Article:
2010.12.3 NOW PLAYINGGhost: In Your Arms Again (12)
This remake of Jerry Zucker’s smash hit 1990 film “Ghost” stars Japanese actress Matsushima Nanako, known for starring in the 1998 horror film “Ring” and Korean actor Song Seung-heon, who starred in the 2008 MBC drama “East of Eden.”
In the Hollywood version, the late Patrick Swayze played a man who is killed during a mugging and remains on earth to warn his girlfriend (Demi Moore) of impending danger. In the Asian version, the story focuses on Nanami (Matsushima), a successful CEO who falls in love with Jun-ho (Song), a student from Korea who goes to Japan to study pottery. The two fall in love, but things go horribly wrong when Nanami dies suddenly after an unexpected accident. Unable to leave Jun-ho, Nanami follows Jun-ho around while trying to discover the secrets behind her death.
The film is a co-production by companies from Korea, the United States and Japan. It is directed by longtime NTV director Ohtani Taro, who directed the Japanese drama “Gokusen” from 2002 and produced by Takashige Ichise, who has facilitated several major Hollywood remakes of Asian films including “The Grudge” and “Shutter.”
Petty Romance (15)
Choi Kang-hee and Lee Sun-kyun, the stars of the 2008 SBS drama “My Sweet Seoul,” are together again, this time as an awkwardly cute couple.
Da-ram (Choi) is fired from her job as a translator for an adult magazine because she insisted on writing her own sex column, even though she has slept with none of her previous boyfriends. Jeong-bae (Lee) is an adult cartoonist who can’t get work because of his lousy story lines. The two meet when a comic book publisher announces an adult comic book competition with a 100 million won prize. Jeong-bae needs a writer and Da-ram wants to write something of her own. Both need money. So begins the rocky adventure between the serious and slightly boring Jeong-bae and the overly-creative Da-ram. Can the two appreciate each other’s differences and finish the comic?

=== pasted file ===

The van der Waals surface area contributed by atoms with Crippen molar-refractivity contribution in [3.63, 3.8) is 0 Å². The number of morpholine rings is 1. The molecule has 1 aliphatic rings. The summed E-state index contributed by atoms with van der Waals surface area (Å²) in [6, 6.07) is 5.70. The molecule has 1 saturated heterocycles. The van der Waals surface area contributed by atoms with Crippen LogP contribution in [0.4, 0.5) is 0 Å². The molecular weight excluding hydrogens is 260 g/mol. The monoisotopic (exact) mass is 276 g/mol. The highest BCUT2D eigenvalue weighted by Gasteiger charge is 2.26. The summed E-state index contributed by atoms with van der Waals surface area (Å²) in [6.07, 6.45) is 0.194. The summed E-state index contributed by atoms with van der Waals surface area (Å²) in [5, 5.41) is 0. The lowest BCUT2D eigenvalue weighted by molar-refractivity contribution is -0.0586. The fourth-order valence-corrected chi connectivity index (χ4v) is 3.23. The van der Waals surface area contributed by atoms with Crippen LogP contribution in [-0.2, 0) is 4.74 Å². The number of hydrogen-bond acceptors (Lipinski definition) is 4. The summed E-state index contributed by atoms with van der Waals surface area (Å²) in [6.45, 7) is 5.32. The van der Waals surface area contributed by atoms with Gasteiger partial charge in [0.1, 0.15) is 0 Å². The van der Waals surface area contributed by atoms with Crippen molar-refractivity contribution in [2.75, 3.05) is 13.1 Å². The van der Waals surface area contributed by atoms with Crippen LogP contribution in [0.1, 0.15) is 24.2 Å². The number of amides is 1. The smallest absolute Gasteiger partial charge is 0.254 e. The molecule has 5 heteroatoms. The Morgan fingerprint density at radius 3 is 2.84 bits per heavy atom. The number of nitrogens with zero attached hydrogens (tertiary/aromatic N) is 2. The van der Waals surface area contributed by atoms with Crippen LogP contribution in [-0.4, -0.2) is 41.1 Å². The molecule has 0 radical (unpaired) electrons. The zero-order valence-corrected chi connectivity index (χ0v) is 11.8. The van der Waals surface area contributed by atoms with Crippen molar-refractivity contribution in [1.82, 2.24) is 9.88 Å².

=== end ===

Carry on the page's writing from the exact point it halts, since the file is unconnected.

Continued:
The Last Exorcism (15)
Horror, Thriller / 86 / English
Images of the deep south - cotton fields, sweltering summer heat and hard-to-understand dialects - turn out to be the perfect setting for “The Last Exorcism,” a mockumentary horror film about a reverend’s final exorcism.
The isolation of Louisiana combined with the documentary style of this film directed by Daniel Stamm might make for an engaging and unique horror film - this one about Rev. Cotton Marcus, who is losing his faith in God and decides to perform one final exorcism in front of a camera crew to expose the practice as a fraud.
But when the reverend meets Nell, the exorcism candidate, and her father, Louis, he gets more than he bargained for when it turns out Nell might not be faking getting possessed by a demon.
All the while, the documentary camera crew is trying to get everything on tape and even help the reverend expose exorcism as phony.
The Last Exorcism’s complex mix of characters could drag the movie down, but its concept is likely smart enough for horror fans to enjoy.
The Switch (15)
Romance, Comedy / 102 / English
Jennifer Aniston plays an unloved, unmarried woman in her 40s in “The Switch,” a romantic comedy that also stars Jason Bateman, Jeff Goldblum and Patrick Wilson. But Aniston, in this case, isn’t playing herself, though it sort of seems like it.
Instead, Aniston, Hollywood’s ex-girlfriend many times over, portrays Kassie, who really wants a baby - so badly that she finds a sperm donor and hosts an insemination party for her friends.
In comes Kassie’s best friend Wally, played by Bateman, who proceeds to get utterly lashed at the party, accidentally spilling the seed meant to be injected into his friend.
In a drunken panic, Wally replaces the semen with his own - then somehow forgets about it for many years.
When Kassie returns to New York several years later with her son in tow, Wally once again remembers his misdeed from years past, though Kassie has no idea.
Based on a short story written by Jeffrey Eugenides (“The Virgin Suicides”), The Switch offers an unconventional plot line that eventually ends in typical sentimental fashion. Still, the film is an entertaining, albeit rather improbable, story for viewers.